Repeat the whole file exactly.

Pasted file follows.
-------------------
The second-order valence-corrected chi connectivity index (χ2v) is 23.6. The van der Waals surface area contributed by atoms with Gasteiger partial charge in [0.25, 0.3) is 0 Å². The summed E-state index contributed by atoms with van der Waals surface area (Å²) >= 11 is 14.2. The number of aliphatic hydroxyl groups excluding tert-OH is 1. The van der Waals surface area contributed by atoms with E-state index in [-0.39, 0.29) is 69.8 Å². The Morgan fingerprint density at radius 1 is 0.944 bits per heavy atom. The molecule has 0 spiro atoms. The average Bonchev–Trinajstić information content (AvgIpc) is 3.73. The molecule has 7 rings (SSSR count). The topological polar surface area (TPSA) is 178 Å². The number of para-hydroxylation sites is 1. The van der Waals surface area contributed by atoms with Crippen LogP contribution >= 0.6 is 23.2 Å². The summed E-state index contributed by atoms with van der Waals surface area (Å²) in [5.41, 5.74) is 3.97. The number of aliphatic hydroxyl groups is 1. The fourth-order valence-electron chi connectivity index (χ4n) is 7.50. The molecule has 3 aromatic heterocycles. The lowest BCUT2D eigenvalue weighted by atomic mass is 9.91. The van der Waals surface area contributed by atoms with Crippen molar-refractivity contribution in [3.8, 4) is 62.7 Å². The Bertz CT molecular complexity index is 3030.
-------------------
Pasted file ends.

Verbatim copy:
The second-order valence-corrected chi connectivity index (χ2v) is 23.6. The van der Waals surface area contributed by atoms with Gasteiger partial charge in [0.25, 0.3) is 0 Å². The summed E-state index contributed by atoms with van der Waals surface area (Å²) >= 11 is 14.2. The number of aliphatic hydroxyl groups excluding tert-OH is 1. The van der Waals surface area contributed by atoms with E-state index in [-0.39, 0.29) is 69.8 Å². The Morgan fingerprint density at radius 1 is 0.944 bits per heavy atom. The molecule has 0 spiro atoms. The average Bonchev–Trinajstić information content (AvgIpc) is 3.73. The molecule has 7 rings (SSSR count). The topological polar surface area (TPSA) is 178 Å². The number of para-hydroxylation sites is 1. The van der Waals surface area contributed by atoms with Crippen LogP contribution >= 0.6 is 23.2 Å². The summed E-state index contributed by atoms with van der Waals surface area (Å²) in [5.41, 5.74) is 3.97. The number of aliphatic hydroxyl groups is 1. The fourth-order valence-electron chi connectivity index (χ4n) is 7.50. The molecule has 3 aromatic heterocycles. The lowest BCUT2D eigenvalue weighted by atomic mass is 9.91. The van der Waals surface area contributed by atoms with Crippen molar-refractivity contribution in [3.8, 4) is 62.7 Å². The Bertz CT molecular complexity index is 3030.